Make or Break Year: Jerome Simpson

This upcoming season, if there is one, will be an important one for Bengals wide receiver Jerome Simpson. The former 2008 second-round draft pick has a lot on the table as he potentially has a chance of being catapulted into a starting role with the likely departures of Chad Ochocinco and Terrell Owens.

When the Bengals drafted Simpson ahead of wide receivers DeSean Jackson and Malcolm Kelly, who were both rated higher than Simpson, they envisioned him darting down field, leaving opposing defenses in the dust. When given the opportunity, though, Simpson wasn't able to demonstrate why the Bengals spent a second-round pick on him. However, in the final games of the 2010 season, he was finally able to show why he was taken so high.

Over the course of three seasons Simpson has played in only 13 games, accumulating 21 receptions for 279 yards and three touchdowns.  During the first two seasons of his career, though. Simpson played in only eight games and had one reception for two yards. Analysts and fans were critical of the Bengals, making comparisons to the Eagles' Jackson who was climbing the ladder of success in Philadelphia.

The 2010 season was a different story for Simpson. During the first 13 games, Simpson played in only one game and didn’t accumulate any receptions. However, in the final three games Simpson was given an opportunity to play due to the injuries to the TOcho show. When given the opportunity, Simpson demonstrated his athleticism. Against the San Diego Chargers he had six receptions for 124 yards and scored two touchdowns. In the season finale against the Baltimore Ravens he had the best game of his professional career; against one of the toughest defenses in the league, Simpson made 12 catches for 123 yards and a touchdown. He finished the season with 20 receptions for 277 yards and three touchdowns. Could this be the first sign that he's breaking out of his shell and showing the Bengals brass that he’s deserving of more playing time the next season?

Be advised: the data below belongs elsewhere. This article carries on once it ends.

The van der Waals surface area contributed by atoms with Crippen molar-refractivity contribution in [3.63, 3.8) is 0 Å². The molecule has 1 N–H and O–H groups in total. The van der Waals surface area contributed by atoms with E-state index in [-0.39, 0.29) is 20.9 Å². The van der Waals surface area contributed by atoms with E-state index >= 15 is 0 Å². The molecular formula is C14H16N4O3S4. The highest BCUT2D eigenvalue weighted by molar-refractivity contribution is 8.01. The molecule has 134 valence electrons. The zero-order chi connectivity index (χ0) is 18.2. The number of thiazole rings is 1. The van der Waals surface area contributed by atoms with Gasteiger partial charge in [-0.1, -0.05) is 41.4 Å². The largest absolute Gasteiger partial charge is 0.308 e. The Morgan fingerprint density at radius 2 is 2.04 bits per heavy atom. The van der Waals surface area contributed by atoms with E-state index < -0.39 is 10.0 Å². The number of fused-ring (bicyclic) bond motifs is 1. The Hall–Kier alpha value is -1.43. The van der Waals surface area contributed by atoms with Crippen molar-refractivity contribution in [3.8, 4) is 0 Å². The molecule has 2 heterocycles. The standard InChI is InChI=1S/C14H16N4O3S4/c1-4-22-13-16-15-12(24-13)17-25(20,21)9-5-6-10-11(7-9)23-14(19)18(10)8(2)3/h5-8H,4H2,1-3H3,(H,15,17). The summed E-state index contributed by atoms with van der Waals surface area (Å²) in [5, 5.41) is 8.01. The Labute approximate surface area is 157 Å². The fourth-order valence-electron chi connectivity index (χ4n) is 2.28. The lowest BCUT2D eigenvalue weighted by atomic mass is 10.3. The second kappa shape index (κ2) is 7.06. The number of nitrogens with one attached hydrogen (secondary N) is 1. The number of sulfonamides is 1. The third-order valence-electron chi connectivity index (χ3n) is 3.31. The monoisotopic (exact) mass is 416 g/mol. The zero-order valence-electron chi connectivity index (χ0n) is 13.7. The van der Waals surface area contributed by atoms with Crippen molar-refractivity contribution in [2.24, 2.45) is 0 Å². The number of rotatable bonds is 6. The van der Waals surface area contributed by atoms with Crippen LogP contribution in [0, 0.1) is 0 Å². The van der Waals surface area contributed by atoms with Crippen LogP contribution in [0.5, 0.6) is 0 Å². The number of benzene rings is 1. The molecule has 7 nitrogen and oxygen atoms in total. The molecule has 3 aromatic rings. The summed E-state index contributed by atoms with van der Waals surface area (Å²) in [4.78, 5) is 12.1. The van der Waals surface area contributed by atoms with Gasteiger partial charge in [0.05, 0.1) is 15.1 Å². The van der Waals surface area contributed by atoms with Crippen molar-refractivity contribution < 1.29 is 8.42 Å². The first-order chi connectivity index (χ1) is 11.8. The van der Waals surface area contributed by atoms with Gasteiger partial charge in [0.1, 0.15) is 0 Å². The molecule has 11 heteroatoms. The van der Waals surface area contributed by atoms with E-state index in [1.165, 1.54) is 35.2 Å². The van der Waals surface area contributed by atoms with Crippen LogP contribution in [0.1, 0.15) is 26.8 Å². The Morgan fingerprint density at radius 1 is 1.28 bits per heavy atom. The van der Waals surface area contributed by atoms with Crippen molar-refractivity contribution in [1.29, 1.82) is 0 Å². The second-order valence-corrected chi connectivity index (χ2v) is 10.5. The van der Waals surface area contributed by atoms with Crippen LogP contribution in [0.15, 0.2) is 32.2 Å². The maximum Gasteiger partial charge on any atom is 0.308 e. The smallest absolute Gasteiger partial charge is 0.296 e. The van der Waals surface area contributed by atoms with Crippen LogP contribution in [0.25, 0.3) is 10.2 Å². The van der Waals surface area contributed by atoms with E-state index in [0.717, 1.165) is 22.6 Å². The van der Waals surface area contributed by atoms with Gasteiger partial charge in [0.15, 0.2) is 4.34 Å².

Another reason next season is vital for Simpson is that he’s basically playing for a contract. He is entering the final season of his four-year contract, signed upon being drafted in 2008. Luckily for the Bengals his salary for next season will only be $550,000, which is a very modest price to pay as long as they receive similar production throughout the entire 2011 season as they did in the final three weeks of the 2010 season. But, if Simpson falls into a rut and is unproductive then he might be lucky to get a lucrative contract, or any contract, in 2012.

In most Mock Drafts, experts have the Bengals selecting A.J. Green. If this scenario does occur then Simpson's chances of proving himself to the Bengals and the rest of the league may slide downhill a little. Simpson would then be in a battle with Andre Caldwell and Jordan Shipley, both of whom have more experience than he does, as well as with a first-round pick that many compare to Calvin Johnson. Another element that might cause problems for Simpson is the change at quarterback. Simpson has spent his entire career with Carson Palmer and if Palmer is not at the helm next season then Simpson will have to work with a new quarterback, needing to learn timing and how to communicate with a new field general under center. Then we also need to take into consideration the new offensive system that will be put in place under offensive coordinator Jay Gruden. If Simpson's biggest problem with getting on the field was the adjustment period needed between playing college at small Coastal Carolina to an NFL offense, how will it be between adjusting from Bob Bratkowski's down-field offense to Gruden's west coast offense?

This upcoming season is not only important for the Bengals, but it’s also an important one for Jerome Simpson. He is entering the final year of his contract and is going to be attempting to fill the big shoes that will be freed by the probable departures of veterans Terrell Owens and Chad Ochocinco. This is the year for Simpson to prove critics wrong and to potentially enter the spotlight. Otherwise he may have to look for a team to take a chance on a one-hit wonder, or a team that has room on their roster for a project wide receiver.

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